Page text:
Merriam-Webster defines radiology as a branch of medicine concerned with the use of radiant energy, like x-rays, or radioactive material in the diagnosis and treatment of disease. Many people are familiar with x-rays, especially if they have had to undergo the procedure in order to diagnose a disease, broken bone, or other illness.
Here are three interesting facts you might not have known about radiology and radiology importance.
1. It has been around for a long time
By a long time, we mean about 120 years ago. It was discovered by a German physicist named Wilhelm Rontgen on November 8, 1895. He was apparently experimenting with Lenard tubes and Crookes tubes and the pathway of electricity. He coined the term “x-ray” because the type of way was unknown, and we still use that term until today. He discovered it by seeing how a screen was glowing from the rays even if the room was dark. And did you know that the first person to ever get x-ray is his wife? The first x-ray was that of her hand, and he was able to take an x-ray of it by placing her hand on a photographic plate. When the wife saw the picture of her hand, it is claimed that she uttered the words “I have seen my death.” Despite being the one who discovered it, Roentgen apparently refused to patent the X-ray. Doing so would have limited its use and eventually its development because not many people would be able to use it. Roentgen saw the value of discovery and knew that it would benefit humanity.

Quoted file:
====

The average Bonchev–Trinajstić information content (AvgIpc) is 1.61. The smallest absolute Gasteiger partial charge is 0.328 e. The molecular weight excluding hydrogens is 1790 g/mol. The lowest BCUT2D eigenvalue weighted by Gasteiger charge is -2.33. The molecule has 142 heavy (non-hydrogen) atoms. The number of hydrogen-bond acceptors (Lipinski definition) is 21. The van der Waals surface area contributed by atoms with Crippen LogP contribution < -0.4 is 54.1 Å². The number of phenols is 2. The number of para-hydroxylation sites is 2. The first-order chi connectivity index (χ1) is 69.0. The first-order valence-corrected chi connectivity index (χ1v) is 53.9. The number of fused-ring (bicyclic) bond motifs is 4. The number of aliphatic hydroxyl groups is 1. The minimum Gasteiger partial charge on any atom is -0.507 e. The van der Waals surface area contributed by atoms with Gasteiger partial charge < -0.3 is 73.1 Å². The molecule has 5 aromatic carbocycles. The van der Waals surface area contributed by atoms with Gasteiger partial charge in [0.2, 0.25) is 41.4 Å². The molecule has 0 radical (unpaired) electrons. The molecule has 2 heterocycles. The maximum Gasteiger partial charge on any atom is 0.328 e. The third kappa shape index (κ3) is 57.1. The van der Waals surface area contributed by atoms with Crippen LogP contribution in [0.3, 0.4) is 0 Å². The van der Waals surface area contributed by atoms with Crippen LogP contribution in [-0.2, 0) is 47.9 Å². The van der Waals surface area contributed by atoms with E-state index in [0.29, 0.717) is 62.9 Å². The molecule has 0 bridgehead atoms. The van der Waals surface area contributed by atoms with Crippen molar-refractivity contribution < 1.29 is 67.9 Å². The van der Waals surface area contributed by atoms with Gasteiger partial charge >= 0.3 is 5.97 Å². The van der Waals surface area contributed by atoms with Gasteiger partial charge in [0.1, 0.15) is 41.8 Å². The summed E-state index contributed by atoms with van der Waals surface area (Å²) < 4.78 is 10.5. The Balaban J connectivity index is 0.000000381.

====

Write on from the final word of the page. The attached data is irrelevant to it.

2. It has proven to be invaluable in the field of medicine
Weeks after it was discovered, many doctors and scientists in Europe saw the value of the x-ray and began to use it soon after. And 120 years later, the x-ray still has proven to be invaluable in the field of medicine. It is one of the most important and most useful medical technology. Because of the discovery of the x-ray, the structure of the DNA was discovered. Not only that, but it has helped diagnose diseases such as tuberculosis. Also, before the x-ray, the idea of having brain surgery was said to be foreign in the field of medicine. But further development of the x-ray technology by Dr, Harvey Cushing of Harvard led to diagnostic clinical x-rays where he used x-rays to locate and remove tumors.
3. It is one of the fastest growing careers
Because of its importance to the field, more and more people are looking to start a career in radiology. Radiologists are in demand because clinics, doctors, and hospitals are always in need of them. They read not just x-rays, but also CT scans and MRIs in order to diagnose an illness or an injury of a patient. There is always room for growth in this field, and even CNN has reported that it is one of the top 50 jobs in America today.